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I just subscribed to the daily coding problems and received my first today.

The problem is:

Given a list of numbers and a number k, return whether any two numbers from the list add up to k. For example, given [10, 15, 3, 7] and k of 17, return true since 10 + 7 is 17.

This is what I came up with:

def anyequalto(x, y):
    for i in x:
        if y - i in x:
            return True


anyequalto([10, 15, 3, 7], 17)

I was wondering if anyone had any notes or alternatives as I'm very new to Python and programming.

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  • \$\begingroup\$ Your revised code is actually less efficient. There is no point in creating a new list each time. \$\endgroup\$ – Solomon Ucko Dec 3 '18 at 20:11
  • \$\begingroup\$ This puzzle must be making the rounds, because someone posted it on this site a few days ago: codereview.stackexchange.com/questions/208138/… \$\endgroup\$ – Eric Lippert Dec 3 '18 at 22:33
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    \$\begingroup\$ Please do not add new code to your question. Your new code has a few aspects that deserve to be reviewed. You can do so in a different follow-up question. Please refer to the rules for that. \$\endgroup\$ – Josay Dec 3 '18 at 22:43
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    \$\begingroup\$ Your revised code doesn't work correctly with duplicate values. contains_pair_totalling([5, 5], 10) returns false. Sets don't contain duplicates, so your remove call breaks this case. \$\endgroup\$ – jaxad0127 Dec 3 '18 at 22:50
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    \$\begingroup\$ The original code didn’t work with the sum double any list value, either. anyequalto([5], 10) returns True! \$\endgroup\$ – AJNeufeld Dec 3 '18 at 22:59
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There's a failing case you might have missed. If the target number is exactly twice the value of one of the entries, then you'll wrongly return true.

Test case:

anyequalto([5], 10)

Besides that, try to think of a better name for the function. Perhaps contains_pair_totalling() as a start?

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  • \$\begingroup\$ Didn't think of that. I'd fix this by taking the number it's checking out of the list, then checking it and adding it back for the next run. Any thoughts? \$\endgroup\$ – SimonJ Dec 3 '18 at 18:27
  • \$\begingroup\$ Yes, that would be a correct fix. It might not be efficient for very large inputs; I don't know whether that's a concern. \$\endgroup\$ – Toby Speight Dec 4 '18 at 8:11
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    \$\begingroup\$ @SimonJ you wouldn't need to add it back - if it is part of a pair summing to k then there won't be a next run, and if it isn't then it won't affect future runs. \$\endgroup\$ – Especially Lime Dec 4 '18 at 8:52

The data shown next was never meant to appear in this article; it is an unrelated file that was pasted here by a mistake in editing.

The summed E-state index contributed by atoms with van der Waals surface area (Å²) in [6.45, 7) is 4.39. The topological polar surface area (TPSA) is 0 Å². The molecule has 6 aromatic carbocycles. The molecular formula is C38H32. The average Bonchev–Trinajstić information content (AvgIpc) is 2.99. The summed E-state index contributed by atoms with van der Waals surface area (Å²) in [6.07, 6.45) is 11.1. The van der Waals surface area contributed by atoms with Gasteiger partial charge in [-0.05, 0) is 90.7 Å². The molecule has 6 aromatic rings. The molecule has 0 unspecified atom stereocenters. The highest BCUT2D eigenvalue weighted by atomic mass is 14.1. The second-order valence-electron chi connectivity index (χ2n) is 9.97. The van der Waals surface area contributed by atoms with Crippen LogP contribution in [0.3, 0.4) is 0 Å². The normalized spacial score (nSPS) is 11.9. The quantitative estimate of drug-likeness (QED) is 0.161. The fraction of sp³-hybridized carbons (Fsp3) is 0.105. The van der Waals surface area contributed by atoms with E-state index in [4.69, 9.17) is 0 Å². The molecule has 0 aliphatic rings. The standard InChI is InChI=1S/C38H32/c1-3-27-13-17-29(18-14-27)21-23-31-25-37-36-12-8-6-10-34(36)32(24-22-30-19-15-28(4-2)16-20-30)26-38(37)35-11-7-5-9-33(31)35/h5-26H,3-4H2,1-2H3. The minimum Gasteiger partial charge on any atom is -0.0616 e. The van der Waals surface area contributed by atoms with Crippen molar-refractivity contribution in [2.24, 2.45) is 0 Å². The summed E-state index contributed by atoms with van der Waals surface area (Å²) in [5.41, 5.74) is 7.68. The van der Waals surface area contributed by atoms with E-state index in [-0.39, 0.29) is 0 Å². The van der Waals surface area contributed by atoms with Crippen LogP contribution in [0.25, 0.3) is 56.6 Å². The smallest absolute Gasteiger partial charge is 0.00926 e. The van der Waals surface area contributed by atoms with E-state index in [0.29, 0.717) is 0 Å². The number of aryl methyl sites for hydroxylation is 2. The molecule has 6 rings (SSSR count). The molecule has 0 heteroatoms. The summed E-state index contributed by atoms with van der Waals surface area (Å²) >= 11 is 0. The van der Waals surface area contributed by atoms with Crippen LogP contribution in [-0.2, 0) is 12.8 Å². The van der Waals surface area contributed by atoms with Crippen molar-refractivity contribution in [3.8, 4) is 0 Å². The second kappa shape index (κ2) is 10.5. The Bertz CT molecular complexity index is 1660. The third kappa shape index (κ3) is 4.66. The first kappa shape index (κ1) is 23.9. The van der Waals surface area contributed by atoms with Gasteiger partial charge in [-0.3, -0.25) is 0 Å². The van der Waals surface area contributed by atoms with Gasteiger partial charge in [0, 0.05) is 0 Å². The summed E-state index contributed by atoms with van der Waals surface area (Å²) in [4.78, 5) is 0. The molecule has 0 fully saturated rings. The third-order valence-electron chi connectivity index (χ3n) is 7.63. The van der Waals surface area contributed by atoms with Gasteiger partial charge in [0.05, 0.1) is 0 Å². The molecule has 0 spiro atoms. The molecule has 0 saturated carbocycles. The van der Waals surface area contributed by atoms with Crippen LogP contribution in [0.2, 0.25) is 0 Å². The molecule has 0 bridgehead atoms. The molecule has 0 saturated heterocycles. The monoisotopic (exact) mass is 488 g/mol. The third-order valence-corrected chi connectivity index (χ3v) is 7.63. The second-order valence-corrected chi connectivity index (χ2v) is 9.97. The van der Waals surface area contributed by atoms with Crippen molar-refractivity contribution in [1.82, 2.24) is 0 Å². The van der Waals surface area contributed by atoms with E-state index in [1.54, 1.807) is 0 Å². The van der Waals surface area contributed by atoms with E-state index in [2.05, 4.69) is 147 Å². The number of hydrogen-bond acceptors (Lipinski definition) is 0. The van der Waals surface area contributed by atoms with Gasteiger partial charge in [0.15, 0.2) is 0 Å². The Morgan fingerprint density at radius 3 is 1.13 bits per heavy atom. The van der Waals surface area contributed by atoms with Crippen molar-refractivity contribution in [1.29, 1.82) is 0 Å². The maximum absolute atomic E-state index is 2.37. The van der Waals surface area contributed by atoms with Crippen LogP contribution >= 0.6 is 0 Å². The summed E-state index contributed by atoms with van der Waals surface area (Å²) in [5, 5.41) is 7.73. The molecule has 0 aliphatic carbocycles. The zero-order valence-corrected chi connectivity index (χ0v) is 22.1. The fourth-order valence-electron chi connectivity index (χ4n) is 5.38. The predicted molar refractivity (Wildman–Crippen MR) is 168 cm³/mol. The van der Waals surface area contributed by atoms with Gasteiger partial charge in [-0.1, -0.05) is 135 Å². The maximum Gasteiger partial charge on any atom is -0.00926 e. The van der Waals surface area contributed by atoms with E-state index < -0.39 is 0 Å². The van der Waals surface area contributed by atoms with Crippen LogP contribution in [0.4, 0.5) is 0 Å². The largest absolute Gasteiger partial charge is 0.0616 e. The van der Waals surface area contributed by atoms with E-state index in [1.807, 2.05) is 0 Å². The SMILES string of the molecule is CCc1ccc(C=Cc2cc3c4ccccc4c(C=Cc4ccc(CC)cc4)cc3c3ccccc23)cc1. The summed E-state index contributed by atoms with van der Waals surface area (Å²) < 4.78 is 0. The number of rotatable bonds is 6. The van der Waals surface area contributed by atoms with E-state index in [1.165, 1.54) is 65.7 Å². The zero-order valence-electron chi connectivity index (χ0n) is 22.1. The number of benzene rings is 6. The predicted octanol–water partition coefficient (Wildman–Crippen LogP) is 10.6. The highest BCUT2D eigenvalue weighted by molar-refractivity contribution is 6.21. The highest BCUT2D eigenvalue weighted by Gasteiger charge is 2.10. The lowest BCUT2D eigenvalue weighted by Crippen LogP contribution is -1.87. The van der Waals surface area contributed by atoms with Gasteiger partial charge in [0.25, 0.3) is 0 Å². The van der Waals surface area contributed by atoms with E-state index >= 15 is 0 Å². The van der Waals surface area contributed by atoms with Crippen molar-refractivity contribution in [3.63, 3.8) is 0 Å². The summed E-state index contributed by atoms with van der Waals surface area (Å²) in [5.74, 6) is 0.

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Return value

Adding a few tests, we have:

print(anyequalto([10, 15, 3, 7], 17))
print(anyequalto([10, 15, 3, 7], 18))
print(anyequalto([10, 15, 3, 7], 19))

giving

True
True
None

The None value seems a bit unexpected to me. We'd probably want False to be returned in that particular case.

Also, even if you expect None to be returned in that case, the Python Style Guide recommends being explicit for that (emphasis is mine):

Be consistent in return statements. Either all return statements in a function should return an expression, or none of them should. If any return statement returns an expression, any return statements where no value is returned should explicitly state this as return None, and an explicit return statement should be present at the end of the function (if reachable).

Names, documentation and tests

The variables names could be clearer.

Also, the function behavior can be described in a docstring.

Finally, it could be worth writing tests for it.

You'd get something like:

def anyequalto(num_lst, n):
    """Return True if 2 numbers from `num_lst` add up to n, False otherwise."""
    for i in num_lst:
        if n - i in num_lst:
            return True
    return False

TESTS = [
    # Random tests cases
    ([10, 15, 3, 7], 17, True),
    ([10, 15, 3, 7], 18, True),
    ([10, 15, 3, 7], 19, False),
    # Edge case
    ([], 0, False),
    ([], 1, False),
    # Same value
    ([5, 5], 10, True),
    ([5], 10, True),
    # Zero
    ([5, 0], 0, True),
    ([5, 0], 5, True),
    ([5, 0], 2, False),
]

for (lst, n, expected_res) in TESTS:
    res = anyequalto(lst, n)
    if res != expected_res:
        print("Error with ", lst, n, "got", res, "expected", expected_res)

Data structure

At the moment, you can iterate on the list (via the in check) for each element of the list. This leads to an O(n²) behavior.

You can makes t hings more efficient by building a set to perform the in test in constant time and have an overall O(n) behavior.

def anyequalto(num_lst, n):
    """Return True if 2 numbers from `num_lst` add up to n, False otherwise."""
    num_set = set(num_lst)
    for i in num_set:
        if n - i in num_set:
            return True
    return False

Using the Python toolbox

The solution you are using could be written in a more concise and efficient way using the all or any builtin.

You have something like:

def anyequalto(num_lst, n):
    """Return True if 2 numbers from `num_lst` add up to n, False otherwise."""
    num_set = set(num_lst)
    return any(n - i in num_set for i in num_set)